Supposedly to tie in with the opening of the Frieze and Gap Art Fair in New York– but really apropos of nothing except “ooh, rich people”– somebody called Jason used their own drool (he also contributes to human-shaped joke Tyler Brulé’s Monocle. QED.) to write out a super-duper tip-top list of “the most powerful people in the art world” for The Guardian.

It’s the usual soul-crushing litany of scumbags, twats, con artists, plutocrats and fuckwits but the real enjoyment is to be found in the torrent of vituperation and scorn in the comments. Read them all because there’s some good stuff about the chasm between this tiny, elite art world and what most real artists do or want to do, and what the public wants from artists. Here’s a few of the best comments, complete with the typos from their authors (rightly) being so angry they couldn’t quite control their fingers:

“It’s literally about handjobs, 110% about who you know twixt how well you speak bullshit. For instance if you can write a side of A4 to place next to a sock on the floor, explaining it’s existential significance then you are ready for the big time.”

“And what all this has to do with art? Art is a form of expression, it has nothing to do with power. A true artist is a fee person who is looking for personal satisfaction before anything else. This people are businessmen, money-makers, looking for power and prestige.”

“This something of an art world. It is not the art world. It’s the kind of art world that many who don’t like or understand the practices of contemporary art wish into existence. Farago even seems to identify goodies and baddies. (He is only a journalist) There are many art worlds.”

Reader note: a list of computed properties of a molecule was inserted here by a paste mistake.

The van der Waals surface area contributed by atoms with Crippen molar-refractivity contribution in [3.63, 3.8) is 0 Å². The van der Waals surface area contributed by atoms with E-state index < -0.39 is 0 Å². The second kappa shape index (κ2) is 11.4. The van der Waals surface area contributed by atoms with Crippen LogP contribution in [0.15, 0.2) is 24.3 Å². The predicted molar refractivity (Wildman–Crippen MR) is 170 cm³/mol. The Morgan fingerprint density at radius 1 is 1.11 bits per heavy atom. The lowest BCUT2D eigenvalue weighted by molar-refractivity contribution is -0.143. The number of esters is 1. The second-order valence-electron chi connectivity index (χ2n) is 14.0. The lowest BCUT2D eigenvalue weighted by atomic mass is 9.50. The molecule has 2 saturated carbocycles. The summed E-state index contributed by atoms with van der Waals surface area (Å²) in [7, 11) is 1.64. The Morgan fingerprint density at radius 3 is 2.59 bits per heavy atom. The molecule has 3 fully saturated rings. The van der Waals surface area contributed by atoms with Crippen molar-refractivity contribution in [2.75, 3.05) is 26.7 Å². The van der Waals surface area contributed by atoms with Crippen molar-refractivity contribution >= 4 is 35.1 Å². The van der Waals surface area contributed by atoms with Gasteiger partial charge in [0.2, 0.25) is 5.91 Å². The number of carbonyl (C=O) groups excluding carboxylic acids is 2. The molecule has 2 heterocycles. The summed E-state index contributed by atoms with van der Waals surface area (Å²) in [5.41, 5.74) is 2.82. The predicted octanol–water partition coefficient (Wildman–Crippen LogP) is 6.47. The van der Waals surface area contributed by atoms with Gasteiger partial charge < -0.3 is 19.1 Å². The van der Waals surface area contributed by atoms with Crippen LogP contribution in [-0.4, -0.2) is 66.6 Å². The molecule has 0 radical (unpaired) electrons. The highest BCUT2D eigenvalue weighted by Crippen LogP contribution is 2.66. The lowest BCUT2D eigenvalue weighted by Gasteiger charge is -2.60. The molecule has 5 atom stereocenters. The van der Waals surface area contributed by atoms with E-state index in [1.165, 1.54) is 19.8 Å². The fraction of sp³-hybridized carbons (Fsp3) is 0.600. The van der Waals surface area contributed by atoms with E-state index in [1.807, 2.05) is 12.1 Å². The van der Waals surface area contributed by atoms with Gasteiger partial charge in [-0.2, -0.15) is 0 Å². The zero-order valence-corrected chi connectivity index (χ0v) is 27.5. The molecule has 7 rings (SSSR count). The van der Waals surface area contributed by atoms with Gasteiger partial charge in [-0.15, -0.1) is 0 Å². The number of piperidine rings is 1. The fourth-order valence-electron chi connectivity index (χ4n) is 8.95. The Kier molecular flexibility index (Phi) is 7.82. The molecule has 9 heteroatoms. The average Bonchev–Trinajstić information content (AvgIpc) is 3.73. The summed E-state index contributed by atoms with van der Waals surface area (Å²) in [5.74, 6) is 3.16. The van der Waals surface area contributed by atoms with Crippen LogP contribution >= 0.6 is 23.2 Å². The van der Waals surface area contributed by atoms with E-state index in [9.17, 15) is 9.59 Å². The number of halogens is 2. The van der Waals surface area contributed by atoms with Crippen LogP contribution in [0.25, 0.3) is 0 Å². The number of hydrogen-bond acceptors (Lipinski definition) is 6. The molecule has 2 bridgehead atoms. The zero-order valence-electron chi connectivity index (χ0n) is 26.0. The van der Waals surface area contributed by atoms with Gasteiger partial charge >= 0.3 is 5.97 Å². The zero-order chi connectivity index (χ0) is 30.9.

“Recent academic research reveals a developing gap between the comic-book art world outlined above, and practitioners and audiences, ranging from disenchantment to alienation. A recent publication (Art Production Beyond the Art Market edited by Karen van den Berg & Ursula Pasero) outlines something of the fundamental changes in art production, artists’ strategies and in the interconnection of different fields of cultural practice. Much of it makes the group above look as relevant in 2014 as Stubbs or Kahnweiler or Peggy Guggenheim. The only thing that connects them is wealth…”

“Why does the Guardian grovel and dribble at the mouth over these people? Where’s the critique? Where are the big analytical articles highlighting the shameless collusion of our “top” artists and galleries with the whims and tastes of a detached, decadent global super-rich elite – people who have primarily made their fortunes in a brutally unequal economic system that condemns millions to misery? As a newspaper you have pursued politicians, corporations, policemen and exposed corruption and criminality, but when it comes to the art world you go all starry-eyed and are content to make fawning, adulatory lists. You should be ripping into these people, every single one of them.”

“We need another term for this. It has nothing to do with art, really, so why refer to it as the art world? It’s just a subset of the larger commodity investment field, not so very different than trading in pork belly futures or real estate. Let’s please leave the word art out of it.”

“Depressing that half the collectors on this list stole their money from their own people – or go out with someone that did.”

“A useful list, should the revolution ever actually happen.”